News Article | May 2, 2017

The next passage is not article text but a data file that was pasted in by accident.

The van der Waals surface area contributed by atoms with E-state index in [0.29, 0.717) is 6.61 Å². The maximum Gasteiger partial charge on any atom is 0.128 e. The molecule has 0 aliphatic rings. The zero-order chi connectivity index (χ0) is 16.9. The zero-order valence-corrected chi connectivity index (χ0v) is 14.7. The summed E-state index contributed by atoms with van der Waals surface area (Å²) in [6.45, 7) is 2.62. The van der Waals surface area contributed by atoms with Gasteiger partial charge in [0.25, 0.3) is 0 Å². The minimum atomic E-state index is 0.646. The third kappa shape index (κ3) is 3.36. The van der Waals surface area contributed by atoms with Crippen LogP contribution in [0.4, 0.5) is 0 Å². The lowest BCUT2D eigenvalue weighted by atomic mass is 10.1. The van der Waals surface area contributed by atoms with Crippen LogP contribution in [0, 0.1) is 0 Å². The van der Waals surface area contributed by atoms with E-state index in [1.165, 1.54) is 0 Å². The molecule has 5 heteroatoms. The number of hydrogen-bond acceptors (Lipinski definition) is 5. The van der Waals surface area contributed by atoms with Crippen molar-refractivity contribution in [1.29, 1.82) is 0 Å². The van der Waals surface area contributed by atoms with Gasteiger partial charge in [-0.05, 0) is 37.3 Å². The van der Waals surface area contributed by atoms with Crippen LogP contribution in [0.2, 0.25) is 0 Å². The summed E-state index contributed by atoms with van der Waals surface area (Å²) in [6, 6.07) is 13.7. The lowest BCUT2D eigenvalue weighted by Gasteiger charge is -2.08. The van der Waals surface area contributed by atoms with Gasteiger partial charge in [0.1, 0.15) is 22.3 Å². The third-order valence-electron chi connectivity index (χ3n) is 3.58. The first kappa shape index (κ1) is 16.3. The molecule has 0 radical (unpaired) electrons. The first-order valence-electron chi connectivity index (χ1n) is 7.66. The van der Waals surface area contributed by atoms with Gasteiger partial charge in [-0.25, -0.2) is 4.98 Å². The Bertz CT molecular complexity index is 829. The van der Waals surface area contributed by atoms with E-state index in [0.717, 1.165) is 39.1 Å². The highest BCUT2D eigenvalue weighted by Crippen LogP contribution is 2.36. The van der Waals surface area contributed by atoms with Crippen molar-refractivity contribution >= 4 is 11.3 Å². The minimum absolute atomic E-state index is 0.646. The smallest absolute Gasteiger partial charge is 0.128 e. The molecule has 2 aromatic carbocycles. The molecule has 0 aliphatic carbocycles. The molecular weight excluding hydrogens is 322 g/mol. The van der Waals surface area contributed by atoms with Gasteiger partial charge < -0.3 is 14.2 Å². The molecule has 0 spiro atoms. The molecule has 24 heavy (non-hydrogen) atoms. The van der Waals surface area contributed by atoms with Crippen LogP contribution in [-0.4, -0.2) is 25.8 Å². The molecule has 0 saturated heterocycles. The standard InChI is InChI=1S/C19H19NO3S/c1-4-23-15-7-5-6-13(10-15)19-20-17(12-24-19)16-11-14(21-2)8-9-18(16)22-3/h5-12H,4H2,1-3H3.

In a path breaking motion on Monday, May 1, the U.S. Supreme Court declined to hear a challenge against the U.S. Fish and Wildlife Service. The U.S. federal agency for protection of flora and fauna had requested the Supreme Court to designate a major chunk of Arctic ice shelf (120 million acres) as critical polar bear habitat. The state of Alaska along with the Alaska Oil and Gas Association, other local governments, and native corporations filed a petition against the demands of the USFWS. However, the Supreme Court did not accept the lawsuits filed by the abovementioned corporations and governments, and chose to support the USFWS. The decision comes shortly after President Trump's latest executive order, which cracks down on new offshore oil drilling taking place in the Atlantic and Arctic Oceans. The case challenging the USFWS — which the Supreme Court shot down — will now give the polar bears access to 187,000 square miles of clean and undisturbed barrier islands, sea ice, and coastal areas of Alaska to settle and breed. In 2010, the federal government designated the area a critical habitat. Initially, a district court turned down the polar bear habitat designation. However, the decision was later overturned thanks to an appeals court. The native groups appealing against the USFWS' critical habitat designation of 2010 stated that the federal organization misused its authority and overextended it in the name of conservation. They also stated that the designation of the area as a critical habitat had nothing to do with conservation, and would affect the economy of the country and the region significantly. Apart from the Alaska Oil and Gas Association and the state itself, other groups who protested against this habitat designation included the North Slope Borough, Arctic Slope Regional Corp., NANA Regional Corp. Inc., Calista Corp., Bering Straits Native Corp., Tikigaq Corp., Ukpeagvik Inupiat Corp., Olgoonik Corp. Inc., Kuupik Corp., the Inupiat Community of the Arctic Slope, and the Kaktovik Inupiat Corp. The above-mentioned groups petitioned to the Supreme Court that the agency was making "sweeping designations (in this case an area the size of California) that overlap with existing human development (including, even, industrial areas)" all thanks to the decision of the ninth U.S. Circuit Court of Appeals The groups also complained that in the state of Alaska, the habitat designations also got in the way of tribal sovereignty and the current ongoing oil drilling operations of the region. The polar bears of the Arctic were listed under the "threatened" category in the Endangered Species Act in 2008. In early 2017, federal officials released a report stating that climate change is the gravest threat the animals face. The habitat designation for the polar bears in the Arctic are seen as a step to safeguard the animals' survival. "This victory helps ensure that polar bears keep the habitat protections they need for a shot at surviving our rapidly warming world," Kristen Monsell, attorney at Center for Biological Diversity remarked in support of the Supreme Court's decision. © 2017 Tech Times, All rights reserved. Do not reproduce without permission.